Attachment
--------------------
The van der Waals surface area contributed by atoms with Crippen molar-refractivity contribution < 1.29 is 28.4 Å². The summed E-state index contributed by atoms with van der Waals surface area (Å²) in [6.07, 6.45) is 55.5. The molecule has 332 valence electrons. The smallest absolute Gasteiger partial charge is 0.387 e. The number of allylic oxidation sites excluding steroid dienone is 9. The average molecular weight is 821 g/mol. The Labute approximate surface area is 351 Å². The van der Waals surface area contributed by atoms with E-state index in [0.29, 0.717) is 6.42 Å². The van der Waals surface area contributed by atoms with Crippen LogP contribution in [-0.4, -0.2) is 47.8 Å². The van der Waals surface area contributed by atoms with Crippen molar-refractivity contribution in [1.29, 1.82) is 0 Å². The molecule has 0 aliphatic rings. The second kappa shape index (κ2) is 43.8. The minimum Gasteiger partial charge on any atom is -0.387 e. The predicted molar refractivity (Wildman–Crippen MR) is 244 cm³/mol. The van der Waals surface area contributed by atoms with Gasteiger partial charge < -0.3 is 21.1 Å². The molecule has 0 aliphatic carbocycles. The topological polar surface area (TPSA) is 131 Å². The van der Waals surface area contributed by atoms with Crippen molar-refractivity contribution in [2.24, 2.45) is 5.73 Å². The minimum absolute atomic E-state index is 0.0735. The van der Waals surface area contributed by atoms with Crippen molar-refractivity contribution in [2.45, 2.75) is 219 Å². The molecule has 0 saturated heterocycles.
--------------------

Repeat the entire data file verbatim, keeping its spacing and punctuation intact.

The van der Waals surface area contributed by atoms with Crippen molar-refractivity contribution < 1.29 is 28.4 Å². The summed E-state index contributed by atoms with van der Waals surface area (Å²) in [6.07, 6.45) is 55.5. The molecule has 332 valence electrons. The smallest absolute Gasteiger partial charge is 0.387 e. The number of allylic oxidation sites excluding steroid dienone is 9. The average molecular weight is 821 g/mol. The Labute approximate surface area is 351 Å². The van der Waals surface area contributed by atoms with E-state index in [0.29, 0.717) is 6.42 Å². The van der Waals surface area contributed by atoms with Crippen LogP contribution in [-0.4, -0.2) is 47.8 Å². The van der Waals surface area contributed by atoms with Crippen molar-refractivity contribution in [1.29, 1.82) is 0 Å². The molecule has 0 aliphatic rings. The second kappa shape index (κ2) is 43.8. The minimum Gasteiger partial charge on any atom is -0.387 e. The predicted molar refractivity (Wildman–Crippen MR) is 244 cm³/mol. The van der Waals surface area contributed by atoms with Gasteiger partial charge < -0.3 is 21.1 Å². The molecule has 0 aliphatic carbocycles. The topological polar surface area (TPSA) is 131 Å². The van der Waals surface area contributed by atoms with Crippen molar-refractivity contribution in [2.24, 2.45) is 5.73 Å². The minimum absolute atomic E-state index is 0.0735. The van der Waals surface area contributed by atoms with Crippen molar-refractivity contribution in [2.45, 2.75) is 219 Å². The molecule has 0 saturated heterocycles.